The evolution of the data warehouse data model

When Ralph Kimball wrote “The Data Warehouse Toolkit” (published 1996) it defined Dimensional Modelling in a way that immediately demanded attention by data warehouse practitioners worldwide. The book and the techniques it described were not new and were consistent with the approach we had used for the better part of a decade, what the book did do that was foundational was to describe the approach in a consistent and considered way with a terminology that could be used by everyone.

There are many similar challenges that data warehouse designers face on every project. For instance two challenges we are often called upon to decide how to handle changes to source system models and the proper handling of changes to reference and master data.

The former is usually handled by splitting logical entities when creating physical tables separating attributes and relationships that have a higher probability of changing. The latter is commonly handled in one of three ways. One method one sees non volatile and volatile attributes are split into two tables (with a one to many relationship).  Another method has the current attribute values are held in one table with changes over time maintained in a second table (again one to many). The final common approach has changes across a number of concepts tracked in an audit table which is only intended for forensic purposes.

In my book, Information-Driven Business, I spend considerable time explaining the underlying approaches to modelling structured data and to measuring the benefits of different approaches.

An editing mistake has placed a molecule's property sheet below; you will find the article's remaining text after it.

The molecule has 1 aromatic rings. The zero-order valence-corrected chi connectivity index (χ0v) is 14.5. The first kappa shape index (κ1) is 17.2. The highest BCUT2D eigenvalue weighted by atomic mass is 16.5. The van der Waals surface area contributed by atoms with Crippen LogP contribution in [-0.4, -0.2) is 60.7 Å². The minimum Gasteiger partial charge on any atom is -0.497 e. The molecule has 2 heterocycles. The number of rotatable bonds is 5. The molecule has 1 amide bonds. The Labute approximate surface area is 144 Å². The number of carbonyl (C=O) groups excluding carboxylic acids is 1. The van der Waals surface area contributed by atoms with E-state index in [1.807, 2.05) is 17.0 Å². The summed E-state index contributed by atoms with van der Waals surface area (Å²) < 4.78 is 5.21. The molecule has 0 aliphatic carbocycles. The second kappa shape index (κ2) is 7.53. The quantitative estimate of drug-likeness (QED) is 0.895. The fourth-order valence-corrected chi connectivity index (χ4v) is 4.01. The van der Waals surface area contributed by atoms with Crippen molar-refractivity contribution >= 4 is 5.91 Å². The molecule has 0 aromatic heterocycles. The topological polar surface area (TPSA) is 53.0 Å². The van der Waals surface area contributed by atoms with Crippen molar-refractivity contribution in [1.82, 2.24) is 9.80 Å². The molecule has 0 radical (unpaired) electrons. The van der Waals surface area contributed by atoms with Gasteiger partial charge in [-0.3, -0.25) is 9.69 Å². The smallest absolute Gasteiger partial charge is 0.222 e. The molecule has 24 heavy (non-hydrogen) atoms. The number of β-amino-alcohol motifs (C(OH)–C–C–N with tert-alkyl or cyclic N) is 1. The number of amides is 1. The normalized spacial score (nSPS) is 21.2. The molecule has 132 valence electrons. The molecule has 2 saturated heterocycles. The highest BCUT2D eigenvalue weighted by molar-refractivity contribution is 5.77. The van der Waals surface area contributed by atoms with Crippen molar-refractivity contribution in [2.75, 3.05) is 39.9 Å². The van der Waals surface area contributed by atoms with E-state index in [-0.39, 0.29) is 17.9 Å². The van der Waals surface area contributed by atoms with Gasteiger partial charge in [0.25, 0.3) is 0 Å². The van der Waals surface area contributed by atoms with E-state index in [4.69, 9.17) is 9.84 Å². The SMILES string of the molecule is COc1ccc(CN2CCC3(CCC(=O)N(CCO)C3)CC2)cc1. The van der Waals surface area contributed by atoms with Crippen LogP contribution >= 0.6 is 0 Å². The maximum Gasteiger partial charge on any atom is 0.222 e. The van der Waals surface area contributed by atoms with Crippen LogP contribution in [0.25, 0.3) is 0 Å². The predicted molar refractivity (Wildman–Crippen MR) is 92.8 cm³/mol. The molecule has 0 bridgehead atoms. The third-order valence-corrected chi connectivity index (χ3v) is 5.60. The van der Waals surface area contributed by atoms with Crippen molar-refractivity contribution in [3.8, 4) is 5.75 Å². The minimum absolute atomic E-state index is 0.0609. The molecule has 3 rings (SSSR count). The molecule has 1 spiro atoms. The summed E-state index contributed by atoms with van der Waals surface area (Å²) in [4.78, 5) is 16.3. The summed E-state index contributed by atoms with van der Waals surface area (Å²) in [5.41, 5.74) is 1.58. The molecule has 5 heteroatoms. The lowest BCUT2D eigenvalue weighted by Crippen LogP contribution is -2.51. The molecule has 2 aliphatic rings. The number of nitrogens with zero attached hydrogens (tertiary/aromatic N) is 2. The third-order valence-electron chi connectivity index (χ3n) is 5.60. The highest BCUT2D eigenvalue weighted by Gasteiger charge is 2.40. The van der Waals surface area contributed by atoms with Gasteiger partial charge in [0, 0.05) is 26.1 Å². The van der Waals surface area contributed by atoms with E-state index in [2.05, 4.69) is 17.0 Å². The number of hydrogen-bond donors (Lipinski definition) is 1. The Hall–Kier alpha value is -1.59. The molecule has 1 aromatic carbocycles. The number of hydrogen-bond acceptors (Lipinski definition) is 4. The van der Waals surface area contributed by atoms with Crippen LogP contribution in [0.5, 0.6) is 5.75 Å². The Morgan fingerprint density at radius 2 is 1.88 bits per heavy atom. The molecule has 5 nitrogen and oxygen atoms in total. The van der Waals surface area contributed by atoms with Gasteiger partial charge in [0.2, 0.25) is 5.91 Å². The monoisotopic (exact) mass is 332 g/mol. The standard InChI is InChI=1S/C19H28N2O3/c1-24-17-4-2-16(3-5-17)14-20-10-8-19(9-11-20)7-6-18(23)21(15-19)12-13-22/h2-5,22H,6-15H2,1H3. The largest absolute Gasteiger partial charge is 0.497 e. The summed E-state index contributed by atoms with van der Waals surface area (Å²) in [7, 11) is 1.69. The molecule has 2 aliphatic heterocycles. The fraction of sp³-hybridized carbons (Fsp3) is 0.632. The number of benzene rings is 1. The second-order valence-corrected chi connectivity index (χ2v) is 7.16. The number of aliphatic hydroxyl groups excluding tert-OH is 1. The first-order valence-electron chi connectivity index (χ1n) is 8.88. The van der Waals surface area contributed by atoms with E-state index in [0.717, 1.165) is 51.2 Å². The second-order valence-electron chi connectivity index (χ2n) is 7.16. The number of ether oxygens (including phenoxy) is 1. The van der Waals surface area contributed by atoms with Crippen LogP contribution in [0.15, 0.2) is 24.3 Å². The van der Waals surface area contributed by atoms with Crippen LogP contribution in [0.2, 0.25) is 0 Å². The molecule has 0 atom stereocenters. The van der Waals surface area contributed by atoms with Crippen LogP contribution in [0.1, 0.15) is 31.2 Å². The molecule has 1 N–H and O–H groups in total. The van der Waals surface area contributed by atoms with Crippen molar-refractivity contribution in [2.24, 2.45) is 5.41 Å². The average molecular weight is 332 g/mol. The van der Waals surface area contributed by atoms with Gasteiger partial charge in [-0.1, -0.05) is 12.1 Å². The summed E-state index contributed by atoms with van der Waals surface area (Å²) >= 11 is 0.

Over recent data warehouse projects, we are using a variant of the first method of handling history that has been formalised as “The Data Vault”.  The Data Vault techniques put forward by Dan Linstedt formalises both of these issues and makes sensible design recommendations. In particular, it adopts an approach using “hub”, “link” and “satellite” tables.

Originally, there was an attempt to patent these concepts, but this application was rejected and he has now been able to adopt a free approach and is promoting his concepts through books, training and his web site: www.danlinstedt.com.

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About infodrivenbusiness

Robert Hillard is the author of Information-Driven Business, available through John Wiley & Sons. Find out more at www.infodrivenbusiness.com. Robert was an original founder of MIKE2.0 which provides a standard approach for Information and Data Management projects. He has held international consulting leadership roles and provided advice to government and private sector clients around the world. He is a Partner with Deloitte with more than twenty years experience in the discipline, focusing on standardised approaches to Information Management including being one of the first to use XBRL in government regulation and the promotion of information as a business asset rather than a technology problem. Find out more at www.infodrivenbusiness.com. The opinions expressed in this blog are entirely his own.
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